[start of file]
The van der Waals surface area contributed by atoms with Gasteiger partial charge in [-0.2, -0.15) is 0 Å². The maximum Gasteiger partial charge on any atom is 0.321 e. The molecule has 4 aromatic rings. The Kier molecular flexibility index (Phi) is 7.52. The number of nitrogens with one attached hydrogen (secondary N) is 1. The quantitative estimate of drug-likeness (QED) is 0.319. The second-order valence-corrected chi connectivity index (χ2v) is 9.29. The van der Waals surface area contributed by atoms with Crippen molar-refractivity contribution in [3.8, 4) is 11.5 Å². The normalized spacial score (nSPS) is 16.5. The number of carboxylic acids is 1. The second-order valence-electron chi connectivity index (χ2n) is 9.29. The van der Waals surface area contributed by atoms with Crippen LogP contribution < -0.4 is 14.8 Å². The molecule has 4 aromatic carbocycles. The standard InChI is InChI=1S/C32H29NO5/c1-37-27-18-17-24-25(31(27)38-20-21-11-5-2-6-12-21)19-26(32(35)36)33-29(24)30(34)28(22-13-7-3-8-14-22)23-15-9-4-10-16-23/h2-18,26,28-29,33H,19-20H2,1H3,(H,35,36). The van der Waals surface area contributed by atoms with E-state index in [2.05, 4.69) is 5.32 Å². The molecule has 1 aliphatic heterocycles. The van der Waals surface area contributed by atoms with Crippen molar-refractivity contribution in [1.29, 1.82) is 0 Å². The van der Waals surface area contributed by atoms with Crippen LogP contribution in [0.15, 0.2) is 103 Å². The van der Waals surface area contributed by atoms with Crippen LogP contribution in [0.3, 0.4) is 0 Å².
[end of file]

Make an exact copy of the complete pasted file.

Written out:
The van der Waals surface area contributed by atoms with Gasteiger partial charge in [-0.2, -0.15) is 0 Å². The maximum Gasteiger partial charge on any atom is 0.321 e. The molecule has 4 aromatic rings. The Kier molecular flexibility index (Phi) is 7.52. The number of nitrogens with one attached hydrogen (secondary N) is 1. The quantitative estimate of drug-likeness (QED) is 0.319. The second-order valence-corrected chi connectivity index (χ2v) is 9.29. The van der Waals surface area contributed by atoms with Crippen molar-refractivity contribution in [3.8, 4) is 11.5 Å². The normalized spacial score (nSPS) is 16.5. The number of carboxylic acids is 1. The second-order valence-electron chi connectivity index (χ2n) is 9.29. The van der Waals surface area contributed by atoms with Crippen LogP contribution < -0.4 is 14.8 Å². The molecule has 4 aromatic carbocycles. The standard InChI is InChI=1S/C32H29NO5/c1-37-27-18-17-24-25(31(27)38-20-21-11-5-2-6-12-21)19-26(32(35)36)33-29(24)30(34)28(22-13-7-3-8-14-22)23-15-9-4-10-16-23/h2-18,26,28-29,33H,19-20H2,1H3,(H,35,36). The van der Waals surface area contributed by atoms with E-state index in [2.05, 4.69) is 5.32 Å². The molecule has 1 aliphatic heterocycles. The van der Waals surface area contributed by atoms with Crippen molar-refractivity contribution in [1.29, 1.82) is 0 Å². The van der Waals surface area contributed by atoms with Crippen LogP contribution in [0.15, 0.2) is 103 Å². The van der Waals surface area contributed by atoms with Crippen LogP contribution in [0.3, 0.4) is 0 Å².